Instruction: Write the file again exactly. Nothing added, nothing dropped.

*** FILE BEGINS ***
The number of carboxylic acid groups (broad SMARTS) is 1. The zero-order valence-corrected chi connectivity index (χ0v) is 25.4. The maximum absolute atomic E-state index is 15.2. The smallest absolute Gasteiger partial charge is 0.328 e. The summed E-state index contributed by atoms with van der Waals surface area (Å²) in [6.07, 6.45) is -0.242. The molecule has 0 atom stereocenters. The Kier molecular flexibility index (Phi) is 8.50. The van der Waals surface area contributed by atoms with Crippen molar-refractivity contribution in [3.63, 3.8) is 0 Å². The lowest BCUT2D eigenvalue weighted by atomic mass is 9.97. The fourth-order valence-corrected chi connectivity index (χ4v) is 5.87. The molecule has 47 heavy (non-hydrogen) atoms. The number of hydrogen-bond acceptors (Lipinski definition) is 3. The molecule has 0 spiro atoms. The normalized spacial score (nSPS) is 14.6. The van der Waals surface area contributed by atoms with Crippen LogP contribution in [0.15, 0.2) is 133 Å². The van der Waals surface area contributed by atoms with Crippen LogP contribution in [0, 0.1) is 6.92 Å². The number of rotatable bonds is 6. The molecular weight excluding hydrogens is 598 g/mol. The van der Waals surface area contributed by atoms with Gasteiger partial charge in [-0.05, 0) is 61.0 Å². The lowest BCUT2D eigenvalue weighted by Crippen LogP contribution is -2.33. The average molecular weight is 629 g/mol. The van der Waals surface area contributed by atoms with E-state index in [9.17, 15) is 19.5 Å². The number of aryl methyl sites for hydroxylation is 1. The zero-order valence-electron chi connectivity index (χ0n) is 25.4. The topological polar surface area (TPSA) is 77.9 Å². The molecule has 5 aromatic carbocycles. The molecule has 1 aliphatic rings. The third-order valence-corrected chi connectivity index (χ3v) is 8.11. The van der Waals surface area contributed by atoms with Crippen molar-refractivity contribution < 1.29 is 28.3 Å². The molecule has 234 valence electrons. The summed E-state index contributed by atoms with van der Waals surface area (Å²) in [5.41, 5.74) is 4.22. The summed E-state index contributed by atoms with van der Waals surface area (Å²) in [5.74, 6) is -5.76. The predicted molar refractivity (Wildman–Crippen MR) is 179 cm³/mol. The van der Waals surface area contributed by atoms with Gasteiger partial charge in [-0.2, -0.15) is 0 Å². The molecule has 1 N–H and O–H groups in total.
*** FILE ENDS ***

The number of carboxylic acid groups (broad SMARTS) is 1. The zero-order valence-corrected chi connectivity index (χ0v) is 25.4. The maximum absolute atomic E-state index is 15.2. The smallest absolute Gasteiger partial charge is 0.328 e. The summed E-state index contributed by atoms with van der Waals surface area (Å²) in [6.07, 6.45) is -0.242. The molecule has 0 atom stereocenters. The Kier molecular flexibility index (Phi) is 8.50. The van der Waals surface area contributed by atoms with Crippen molar-refractivity contribution in [3.63, 3.8) is 0 Å². The lowest BCUT2D eigenvalue weighted by atomic mass is 9.97. The fourth-order valence-corrected chi connectivity index (χ4v) is 5.87. The molecule has 47 heavy (non-hydrogen) atoms. The number of hydrogen-bond acceptors (Lipinski definition) is 3. The molecule has 0 spiro atoms. The normalized spacial score (nSPS) is 14.6. The van der Waals surface area contributed by atoms with Crippen LogP contribution in [0.15, 0.2) is 133 Å². The van der Waals surface area contributed by atoms with Crippen LogP contribution in [0, 0.1) is 6.92 Å². The number of rotatable bonds is 6. The molecular weight excluding hydrogens is 598 g/mol. The van der Waals surface area contributed by atoms with Gasteiger partial charge in [-0.05, 0) is 61.0 Å². The lowest BCUT2D eigenvalue weighted by Crippen LogP contribution is -2.33. The average molecular weight is 629 g/mol. The van der Waals surface area contributed by atoms with E-state index in [9.17, 15) is 19.5 Å². The number of aryl methyl sites for hydroxylation is 1. The zero-order valence-electron chi connectivity index (χ0n) is 25.4. The topological polar surface area (TPSA) is 77.9 Å². The molecule has 5 aromatic carbocycles. The molecule has 1 aliphatic rings. The third-order valence-corrected chi connectivity index (χ3v) is 8.11. The van der Waals surface area contributed by atoms with Crippen molar-refractivity contribution < 1.29 is 28.3 Å². The molecule has 234 valence electrons. The summed E-state index contributed by atoms with van der Waals surface area (Å²) in [5.41, 5.74) is 4.22. The summed E-state index contributed by atoms with van der Waals surface area (Å²) in [5.74, 6) is -5.76. The predicted molar refractivity (Wildman–Crippen MR) is 179 cm³/mol. The van der Waals surface area contributed by atoms with Gasteiger partial charge in [-0.2, -0.15) is 0 Å². The molecule has 1 N–H and O–H groups in total.